Online Radicalization

Online Radicalization in the United States

Online Radicalization to Violent Extremism

This entry focuses on how domestic and international extremists of all persuasions are using social media to promote their ideologies and what community policing strategies law enforcement can use to counter these efforts. This entry specifically examines online radicalization to violence ”the process by which an individual is introduced to an ideological message and belief system that encourages movement from mainstream beliefs toward extreme views, primarily through the use of online media.

Further research on the topic are available in the following papers:

  • Radicalization into violent extremism: A review (by ‎Borum)
  • Online de-radicalization? Countering violent extremist (by ‎Ashour)
  • The trouble with radicalization (by ‎Neumann)

Definition of Online Radicalization

Online radicalization to violence is the process by which an individual is introduced to an ideological message and belief system that encourages movement from mainstream beliefs toward extreme views, primarily through the use of online media, including social networks such as Facebook, Twitter, and YouTube. (1)

A result of radical interpretations of mainstream religious or political doctrines, these extreme views tend to justify, promote, incite, or support violence to achieve any number of social, religious, or political changes.

In many cases, online radicalization does not occur after viewing one video or reading one online post but happens gradually. The factors that influence a specific individual can change for him or her depending on the time or circumstance. Moreover, while the factors that influence radicalization differ from person to person, so too does the radicalization process itself. Individuals can move back and forth between stages or remain static while factors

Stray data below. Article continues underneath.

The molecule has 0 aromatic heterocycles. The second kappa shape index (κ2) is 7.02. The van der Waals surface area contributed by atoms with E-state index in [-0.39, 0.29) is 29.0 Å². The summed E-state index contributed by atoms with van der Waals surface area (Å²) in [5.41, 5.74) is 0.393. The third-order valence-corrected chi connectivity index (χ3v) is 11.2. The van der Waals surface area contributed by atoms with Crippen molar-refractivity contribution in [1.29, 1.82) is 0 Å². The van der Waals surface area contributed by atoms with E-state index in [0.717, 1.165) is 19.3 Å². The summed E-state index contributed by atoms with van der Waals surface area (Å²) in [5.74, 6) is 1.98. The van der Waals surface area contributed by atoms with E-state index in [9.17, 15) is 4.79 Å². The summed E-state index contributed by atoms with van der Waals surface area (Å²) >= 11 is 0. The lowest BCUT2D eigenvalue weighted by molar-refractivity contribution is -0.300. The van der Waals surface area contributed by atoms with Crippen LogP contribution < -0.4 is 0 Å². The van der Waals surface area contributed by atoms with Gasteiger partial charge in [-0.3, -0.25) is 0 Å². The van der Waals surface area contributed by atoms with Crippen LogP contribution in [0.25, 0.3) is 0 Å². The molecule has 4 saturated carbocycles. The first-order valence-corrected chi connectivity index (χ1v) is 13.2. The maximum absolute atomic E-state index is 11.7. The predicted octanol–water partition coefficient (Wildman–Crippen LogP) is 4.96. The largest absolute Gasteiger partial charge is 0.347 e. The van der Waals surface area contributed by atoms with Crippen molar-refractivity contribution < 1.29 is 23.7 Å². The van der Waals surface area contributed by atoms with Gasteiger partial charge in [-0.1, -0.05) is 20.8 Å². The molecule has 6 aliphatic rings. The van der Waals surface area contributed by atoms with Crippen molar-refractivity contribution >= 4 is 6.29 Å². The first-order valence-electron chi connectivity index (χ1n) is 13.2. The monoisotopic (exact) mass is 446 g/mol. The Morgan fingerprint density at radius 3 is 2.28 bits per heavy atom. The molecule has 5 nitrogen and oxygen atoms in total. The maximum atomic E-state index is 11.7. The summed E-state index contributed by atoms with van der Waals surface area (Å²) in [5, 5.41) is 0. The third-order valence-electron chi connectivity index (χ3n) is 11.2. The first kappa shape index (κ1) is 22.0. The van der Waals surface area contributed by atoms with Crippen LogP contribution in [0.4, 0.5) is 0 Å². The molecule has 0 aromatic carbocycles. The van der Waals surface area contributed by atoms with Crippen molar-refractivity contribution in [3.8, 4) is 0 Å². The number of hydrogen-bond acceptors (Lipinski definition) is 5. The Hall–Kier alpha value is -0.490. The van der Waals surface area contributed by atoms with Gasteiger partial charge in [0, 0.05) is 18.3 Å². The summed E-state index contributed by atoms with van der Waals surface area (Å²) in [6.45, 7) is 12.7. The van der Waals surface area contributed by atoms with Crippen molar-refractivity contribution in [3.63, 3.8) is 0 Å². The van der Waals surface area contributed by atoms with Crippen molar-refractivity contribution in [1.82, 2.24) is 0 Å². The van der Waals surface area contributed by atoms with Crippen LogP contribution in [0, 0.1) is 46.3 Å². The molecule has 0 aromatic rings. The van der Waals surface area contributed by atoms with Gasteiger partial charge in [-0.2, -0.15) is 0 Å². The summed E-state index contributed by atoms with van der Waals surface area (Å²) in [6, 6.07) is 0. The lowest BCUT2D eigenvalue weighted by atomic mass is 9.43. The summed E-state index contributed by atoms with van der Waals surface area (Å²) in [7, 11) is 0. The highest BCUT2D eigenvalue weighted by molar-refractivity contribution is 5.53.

and levels interact and influence one another.

Generally, as individuals immerse themselves in online extremist content, they begin to develop a skewed sense of reality in which their views no longer seem radical. Online interactions with like-minded individuals can substitute for an individual’s physical community and create an online social environment similar to that of a gang in which deviant behavior and violence are the norm.

Consumers of online extremist content can also develop or increase feelings of superiority, moral outrage, desensitization to violence, and willingness to commit acts of violence in furtherance of a particular cause.


The American public increasingly relies on the Internet for socializing, business transactions, gathering information, entertainment, and creating and sharing content. The rapid growth of the Internet has brought opportunities but also risks, and the Federal Government is committed to empowering members of the public to protect themselves against the full range of online threats, including online radicalization to violence. Violent extremist groups ─ like al-Qa’ida and its affiliates and adherents, violent supremacist groups, and violent “sovereign citizens” ─ are leveraging online tools and resources to propagate messages of violence and division. These groups use the Internet to disseminate propaganda, identify and groom potential recruits, and supplement their real-world recruitment efforts. Some members and supporters of these groups visit mainstream fora to see whether individuals might be recruited or encouraged to commit acts of violence, look for opportunities to draw targets into private exchanges, and exploit popular media like music videos and online video games. Although the Internet offers countless opportunities for Americans to connect, it has also provided violent extremists with access to new audiences and instruments for radicalization.